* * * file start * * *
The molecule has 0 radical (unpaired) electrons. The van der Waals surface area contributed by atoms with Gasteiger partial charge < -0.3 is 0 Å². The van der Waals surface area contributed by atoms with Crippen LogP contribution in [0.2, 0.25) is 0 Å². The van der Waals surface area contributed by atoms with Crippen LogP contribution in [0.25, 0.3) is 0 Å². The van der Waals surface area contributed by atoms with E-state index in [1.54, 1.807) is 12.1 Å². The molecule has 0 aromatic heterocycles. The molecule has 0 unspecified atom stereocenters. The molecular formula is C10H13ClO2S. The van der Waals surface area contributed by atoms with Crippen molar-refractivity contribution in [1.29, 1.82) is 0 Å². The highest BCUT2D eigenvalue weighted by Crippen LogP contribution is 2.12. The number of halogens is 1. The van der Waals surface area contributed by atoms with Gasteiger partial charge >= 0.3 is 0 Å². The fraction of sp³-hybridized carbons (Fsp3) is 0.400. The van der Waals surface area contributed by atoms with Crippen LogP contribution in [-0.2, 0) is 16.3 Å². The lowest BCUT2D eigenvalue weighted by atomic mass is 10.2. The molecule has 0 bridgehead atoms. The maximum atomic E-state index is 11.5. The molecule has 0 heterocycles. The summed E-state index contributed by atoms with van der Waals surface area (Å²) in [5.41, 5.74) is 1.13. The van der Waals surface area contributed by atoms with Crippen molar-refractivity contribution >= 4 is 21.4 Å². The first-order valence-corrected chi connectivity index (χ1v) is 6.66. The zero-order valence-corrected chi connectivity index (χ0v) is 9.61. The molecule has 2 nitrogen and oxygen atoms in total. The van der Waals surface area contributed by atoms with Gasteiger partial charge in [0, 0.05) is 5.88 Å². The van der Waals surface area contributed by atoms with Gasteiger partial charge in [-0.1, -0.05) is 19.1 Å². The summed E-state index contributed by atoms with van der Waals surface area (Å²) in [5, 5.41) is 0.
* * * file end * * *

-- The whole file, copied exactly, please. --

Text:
The molecule has 0 radical (unpaired) electrons. The van der Waals surface area contributed by atoms with Gasteiger partial charge < -0.3 is 0 Å². The van der Waals surface area contributed by atoms with Crippen LogP contribution in [0.2, 0.25) is 0 Å². The van der Waals surface area contributed by atoms with Crippen LogP contribution in [0.25, 0.3) is 0 Å². The van der Waals surface area contributed by atoms with E-state index in [1.54, 1.807) is 12.1 Å². The molecule has 0 aromatic heterocycles. The molecule has 0 unspecified atom stereocenters. The molecular formula is C10H13ClO2S. The van der Waals surface area contributed by atoms with Crippen molar-refractivity contribution in [1.29, 1.82) is 0 Å². The highest BCUT2D eigenvalue weighted by Crippen LogP contribution is 2.12. The number of halogens is 1. The van der Waals surface area contributed by atoms with Gasteiger partial charge >= 0.3 is 0 Å². The fraction of sp³-hybridized carbons (Fsp3) is 0.400. The van der Waals surface area contributed by atoms with Crippen LogP contribution in [-0.2, 0) is 16.3 Å². The lowest BCUT2D eigenvalue weighted by atomic mass is 10.2. The molecule has 0 bridgehead atoms. The maximum atomic E-state index is 11.5. The molecule has 0 heterocycles. The summed E-state index contributed by atoms with van der Waals surface area (Å²) in [5.41, 5.74) is 1.13. The van der Waals surface area contributed by atoms with Crippen molar-refractivity contribution >= 4 is 21.4 Å². The first-order valence-corrected chi connectivity index (χ1v) is 6.66. The zero-order valence-corrected chi connectivity index (χ0v) is 9.61. The molecule has 2 nitrogen and oxygen atoms in total. The van der Waals surface area contributed by atoms with Gasteiger partial charge in [0, 0.05) is 5.88 Å². The van der Waals surface area contributed by atoms with Gasteiger partial charge in [-0.1, -0.05) is 19.1 Å². The summed E-state index contributed by atoms with van der Waals surface area (Å²) in [5, 5.41) is 0.